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I love affinity group organising

A ruff DRAFT

I love affinity group organising, its a very effective way of getting good stuff done. Lets look at the highs and lows of a few such inspiring groups.

First 2 years climatecamp were affinity group organised (manifested), it worked very well, the was no “democracy”. Process grew and smoothed this in-till the project “ossified” into the naive mess that you see in the film “just do it”, it went down hill when bureaucratic consensuses process brought a highrahcky into existences run by people who had no idea how to do real/horizontal things.

The first few years of London hackspace were afferently group organised (hacked), it was a exceptional frendly and open space, with few fundemental problems. Only later has it started to fall into the arms of “bureaucracy” which some naive people might call democracy. The common space, decision making and creativity are now “ossified” and the trolls are breeding and dispoling the decision making e-mail list.

In both cases the transition came about because of the limitations of affinity group organising – that small close nit groups, while nimbale/very effective move on. The resulting spaces are then filled with less imaginative/creative/lovely people who leave the space open to trolls and blind ego wankers.

Affinity group organising is the best we have for anerkist/libertarian/horizontal ideas about life, but the is no working horizontal process for passing on responsibility to new affinity groups – thus they are annual flowers, they fade and die too soon to be a real alternative to traditional society. What can we do about this?

The same happened to UK indymedia, though that was also different in some ways.

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Control freak's (DRAFT)

(Psychology) an obsessive need to be in control of what is happening This has been an issue with many groups and individuals I have been involved with in activist organising.

It was key to the decline of the project and the ossification the climate camp process and static nature of the climate camp website My most destructive experience of this till recently was the organising of the London European Social Forum, and the central role of the SWP and Ken Livingston's office in this. Currently I am involved in the organizing of the and I would like to highlight how this process is being damaged by Control Freakery during the on going process.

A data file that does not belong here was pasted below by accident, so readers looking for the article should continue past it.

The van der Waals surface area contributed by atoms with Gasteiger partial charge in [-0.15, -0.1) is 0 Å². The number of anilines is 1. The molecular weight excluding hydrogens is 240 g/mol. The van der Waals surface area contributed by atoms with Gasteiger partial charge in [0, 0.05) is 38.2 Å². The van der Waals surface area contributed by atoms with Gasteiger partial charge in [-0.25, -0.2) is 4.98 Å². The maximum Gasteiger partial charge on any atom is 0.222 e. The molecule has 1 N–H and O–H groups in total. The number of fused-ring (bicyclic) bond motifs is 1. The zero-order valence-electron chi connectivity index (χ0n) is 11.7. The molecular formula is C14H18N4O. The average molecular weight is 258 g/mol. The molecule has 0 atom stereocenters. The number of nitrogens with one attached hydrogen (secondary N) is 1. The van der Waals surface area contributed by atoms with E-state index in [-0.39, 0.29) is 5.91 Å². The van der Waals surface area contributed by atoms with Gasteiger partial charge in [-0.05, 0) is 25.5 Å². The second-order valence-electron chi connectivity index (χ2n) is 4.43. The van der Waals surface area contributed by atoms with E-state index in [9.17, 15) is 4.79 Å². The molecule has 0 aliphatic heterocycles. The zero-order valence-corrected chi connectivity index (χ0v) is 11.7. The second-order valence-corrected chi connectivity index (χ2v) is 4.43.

RMC (Peacenews) process and “pushing the agenda”

During the first meeting I attended a single speaker talked continuously for ¾ of the meeting, constantly expressing the lack of time and the need to move on – this is called “pushing the agenda”.

Taking charge of the minutes – and constantly not reporting the views in the record of people who do not fit into this pushed agenda.

Packing and controlling the agenda of each meeting, then pushing through this agenda, leaving no time or space for differing views.

Then when the inevitable rebellion happens blocking this procedurally in till it becomes irrelevant to the outcome of the project. Nitpicking might be a good way of describing this blocking. is used as weapon to stop productive open organising and to shut down process outside of the “pushed agenda”. 

Its hard to put your finger on what is wrong at the start of this process but as you go along it is soon made clear that it is a deep intolerance, a lack of trust and narrowness of vision that verges on stupidity.

As one of the core organisers of the RMC conference highlighted it is very hard to change this behaver, some back ground reading on the problems 

Issues that make this behaver more of a problem:

* Lack of solidarity among the organising group

* Unbalance of knowledge of the core differencet approaches in the RMC this has manifested as lack of understanding of technological change.


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Paul Spencer This is only a surface level understanding of the psychology of a control freak. To reiterate the story of desire for control all the time only goes to strengthen the existence of this character in our groups. I think it's more useful to look at the underlying issues, which are probably things such as the feeling of powerlessness that comes over us when we start to face the weight of history and the momentum of convention that drives "the way thigns are" forward. (Just to name one.) I think apparent "personality problems" spring up persistently in groups that deprioritise looking after each other in favour of tangible political outcomes.
Yesterday at 07:11 · Like · 1 person

John Hoggett Yes, my therapy and group work experience says that if you drop the agenda and look at how the group is getting on, you eventually get a better outcome because people if you do that eventually you get a group that cares for each other quite deeply. You all came together for a reason so that will emerge and then you can make plans and implement them.
Yesterday at 08:59 · Like

John Hoggett The group that I am working with (and challenging quite seriously) has what is called, Founders Syndrome, a particular version of this. It has been going on for as long as I have been on the committee (1.5 years) and for a long time before that. The founder makes just about all the decisions. The committee is bored as he rabbits on, stopping other contributing, and then arguments emerge as different points of view are raised. Someone then smooths it over and we move forward an inch at at time, but the underlying problem is not resolved.

Founder's syndrome - Wikipedia, the free encyclopedia
Founder's syndrome, sometimes called Founderitis[1][2], is a label normally used...
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Yesterday at 09:05 · Like ·